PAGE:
Prepare for disaster with Oil Spill Contingency Planning
By Jesper Goodley Dannisøe and Jan Sierhuis
Oil in the sea can be disastrous especially for living organism and animal life. Even a relatively small oil spill can create quite a mess, affecting beaches and habitats. What actually happens when an oil spill hits the port or the shoreline? What can port managers do to limit the damage? How can the limited resources available be used most effectively in dealing with this disaster? The answers to these questions require current insight into the trajectory of oil spills under different circumstances, as well as a clear understanding as to what are the most sensitive at-risk areas and how to mitigate such risks. An effective communication strategy which addresses risks, sensitivities and response strategies is a crucial part of any successful oil spill contingency plan. – Ed.
Oil spills are unpredictable in nature simply because they are always incident-based. They therefore share few similar characteristics. Oil spills may result from two major sources: leaking from ships en route or spilled during fuelling operations in the port.
The volume and type of oil released will differ from one incident to another. The first type of incident, leaking from a ship, is difficult to predict, as there is no limit to where it is likely to take place. If the spill is not in (or close to) a port, clean-up will, most likely, be the responsibility of the national environmental authorities. However, if the spill is close to a port, the responsibility may be that of the port or, otherwise, the joint responsibility of both port and public authorities.
Potential oil spills
If the spill happens in the port, the responsibility for control and clean-up will most likely rest with the port authority but may also involve all relevant authorities. Regardless of who is responsible it is recommended that the national authorities and the port authority find a common platform for building a response/contingency team, capable of combatting oil spills. Contingency plans should include knowledge about the physical and chemical properties of various types of oil, including toxicity, evaporation etc. However, it is also important to understand the transport mechanisms of oil, which to a large extent, are driven by meteorological conditions.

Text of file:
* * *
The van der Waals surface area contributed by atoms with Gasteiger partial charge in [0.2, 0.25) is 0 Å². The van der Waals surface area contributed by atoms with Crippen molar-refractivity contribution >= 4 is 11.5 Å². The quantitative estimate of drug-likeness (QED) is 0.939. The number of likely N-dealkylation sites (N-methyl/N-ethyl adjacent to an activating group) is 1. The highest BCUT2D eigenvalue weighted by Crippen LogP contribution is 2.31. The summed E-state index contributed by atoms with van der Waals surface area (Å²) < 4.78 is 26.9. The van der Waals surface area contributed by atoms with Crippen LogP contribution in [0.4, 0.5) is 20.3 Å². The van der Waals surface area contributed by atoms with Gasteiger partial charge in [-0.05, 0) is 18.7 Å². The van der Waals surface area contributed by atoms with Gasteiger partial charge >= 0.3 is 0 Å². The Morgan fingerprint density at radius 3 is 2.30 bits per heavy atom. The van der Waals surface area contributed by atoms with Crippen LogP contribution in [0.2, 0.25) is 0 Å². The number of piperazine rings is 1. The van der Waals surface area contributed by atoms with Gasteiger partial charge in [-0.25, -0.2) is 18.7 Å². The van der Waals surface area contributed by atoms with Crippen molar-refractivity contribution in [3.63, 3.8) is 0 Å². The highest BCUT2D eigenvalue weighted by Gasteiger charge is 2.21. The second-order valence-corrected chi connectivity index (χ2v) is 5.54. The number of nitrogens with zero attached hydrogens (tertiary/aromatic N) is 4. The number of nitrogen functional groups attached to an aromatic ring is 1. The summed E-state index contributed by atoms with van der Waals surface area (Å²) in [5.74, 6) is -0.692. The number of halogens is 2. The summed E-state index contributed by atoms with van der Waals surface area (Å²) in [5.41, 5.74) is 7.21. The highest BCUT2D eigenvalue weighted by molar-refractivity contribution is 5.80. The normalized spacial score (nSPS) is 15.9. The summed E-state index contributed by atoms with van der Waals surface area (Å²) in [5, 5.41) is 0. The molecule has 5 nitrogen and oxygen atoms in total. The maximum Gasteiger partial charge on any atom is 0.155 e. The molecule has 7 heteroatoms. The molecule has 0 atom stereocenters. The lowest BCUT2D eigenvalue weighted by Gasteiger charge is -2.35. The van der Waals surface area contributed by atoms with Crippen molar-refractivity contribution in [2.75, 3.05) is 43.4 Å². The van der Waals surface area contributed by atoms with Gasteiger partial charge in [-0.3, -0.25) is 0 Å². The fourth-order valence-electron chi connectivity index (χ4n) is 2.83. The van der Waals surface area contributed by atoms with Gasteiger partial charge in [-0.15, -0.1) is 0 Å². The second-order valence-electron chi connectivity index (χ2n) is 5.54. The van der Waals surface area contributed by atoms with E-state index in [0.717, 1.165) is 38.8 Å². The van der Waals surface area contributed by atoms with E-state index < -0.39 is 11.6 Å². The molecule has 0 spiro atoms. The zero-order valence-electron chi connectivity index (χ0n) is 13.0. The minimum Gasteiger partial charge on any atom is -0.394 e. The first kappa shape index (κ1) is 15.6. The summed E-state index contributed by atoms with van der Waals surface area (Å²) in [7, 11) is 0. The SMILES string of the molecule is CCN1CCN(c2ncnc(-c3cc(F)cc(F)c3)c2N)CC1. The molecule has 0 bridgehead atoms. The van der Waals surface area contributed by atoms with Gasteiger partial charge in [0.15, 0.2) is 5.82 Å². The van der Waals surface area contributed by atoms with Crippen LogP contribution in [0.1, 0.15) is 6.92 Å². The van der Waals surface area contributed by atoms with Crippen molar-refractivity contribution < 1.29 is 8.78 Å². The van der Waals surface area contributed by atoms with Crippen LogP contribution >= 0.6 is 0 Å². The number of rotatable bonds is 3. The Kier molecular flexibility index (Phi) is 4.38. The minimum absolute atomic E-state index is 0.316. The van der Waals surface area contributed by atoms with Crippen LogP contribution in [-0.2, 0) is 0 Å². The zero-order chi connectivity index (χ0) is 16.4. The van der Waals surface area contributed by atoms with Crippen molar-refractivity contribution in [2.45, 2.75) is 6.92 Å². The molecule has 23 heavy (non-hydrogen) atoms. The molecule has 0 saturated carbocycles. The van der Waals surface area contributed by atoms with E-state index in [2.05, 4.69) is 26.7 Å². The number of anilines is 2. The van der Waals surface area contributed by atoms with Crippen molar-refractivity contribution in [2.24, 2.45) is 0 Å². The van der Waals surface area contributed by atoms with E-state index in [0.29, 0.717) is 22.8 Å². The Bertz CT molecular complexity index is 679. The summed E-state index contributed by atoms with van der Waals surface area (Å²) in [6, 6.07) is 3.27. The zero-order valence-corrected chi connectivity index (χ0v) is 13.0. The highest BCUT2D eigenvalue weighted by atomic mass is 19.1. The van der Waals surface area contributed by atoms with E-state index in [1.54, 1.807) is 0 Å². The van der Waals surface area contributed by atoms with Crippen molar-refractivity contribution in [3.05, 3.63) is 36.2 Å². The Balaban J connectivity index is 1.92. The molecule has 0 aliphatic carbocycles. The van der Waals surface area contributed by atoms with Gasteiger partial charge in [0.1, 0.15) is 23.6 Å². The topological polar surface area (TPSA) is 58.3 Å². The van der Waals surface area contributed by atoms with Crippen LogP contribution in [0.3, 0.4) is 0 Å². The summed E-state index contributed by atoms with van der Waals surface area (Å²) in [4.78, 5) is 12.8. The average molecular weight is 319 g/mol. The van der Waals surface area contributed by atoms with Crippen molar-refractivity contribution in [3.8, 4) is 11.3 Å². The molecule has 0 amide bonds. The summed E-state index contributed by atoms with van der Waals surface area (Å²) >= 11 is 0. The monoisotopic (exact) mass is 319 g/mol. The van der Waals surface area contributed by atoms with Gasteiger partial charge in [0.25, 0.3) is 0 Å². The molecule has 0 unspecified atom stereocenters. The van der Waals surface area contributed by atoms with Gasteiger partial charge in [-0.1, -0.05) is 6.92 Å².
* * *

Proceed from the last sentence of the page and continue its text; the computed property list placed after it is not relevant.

Many larger ports in Europe have conducted studies to assess an oil spill under various meteorological conditions. They have built up decision-support systems that enable the port authorities to launch proper measures to contain and limit the extent of a spill. The decision-support systems are often based on numerical modelling tools, where several scenarios under different weather conditions have been tested. The results can then be used during a spill, where size and position as well as prevailing meteorological conditions can be combined and used to deploy the best possible response to reduce impact. Important tools for predicting the state and direction of a spill are wind and current roses for a number of points along the coast. We recommend that meteorological and hydraulic measurements are carried out at different places to enable the development of roses for the different seasons, as the local climate condition may show large seasonal variation.
Containing, managing spills
Based on knowledge about the potential trajectories for a specific oil spill, it is up to the authorities to employ the right measures to reduce the impacts as much as possible. It is important to quickly gather information about the type and volume of oil in the spill; whether the spill is limited to a simple incident or if the oil is constantly being released from a ship or a land-based container; and whether the discharge will stop after a short or a long period. Oil will gradually be degraded by natural processes over time and therefore the various measures to reduce the impact from an oil spill should take the natural degradation into account. For light oil, the natural degradation may take just hours or days, whereas heavy fuel oils may take years to degrade and it may be necessary to use chemical agents to accelerate degradation.
If the trajectory indicates that the plume of an oil spill will move out in the ocean, one of the best measures is to leave the oil and let the natural processes take care of the degradation. This should only be considered if it is light oil. However, leaving oil to drift to sea is only an option if it does not return shortly after by tidal or diurnal current changes.
If the oil spill is drifting towards land the responsible authority must take action to either prevent the oil from reaching land or, if possible, route the oil towards a place where the damage will be less. A wide variety of oil booms and other materials are available but, for most of these, they only work properly for smaller spills and only if they are deployed very quickly after the release of the oil. If the authorities are successful in containing or controlling the spill, there are various types of oil skimmers that can be used for collecting the oil. However, it must be borne in mind that the thickness of an oil spill (from centimetres to less than 1/1000 of a millimeter) and the physical conditions of the oil may make it very difficult to collect. Most response systems only work properly in calm weather. And if an oil spill takes place during windy or stormy conditions, very few if any of the response systems work properly.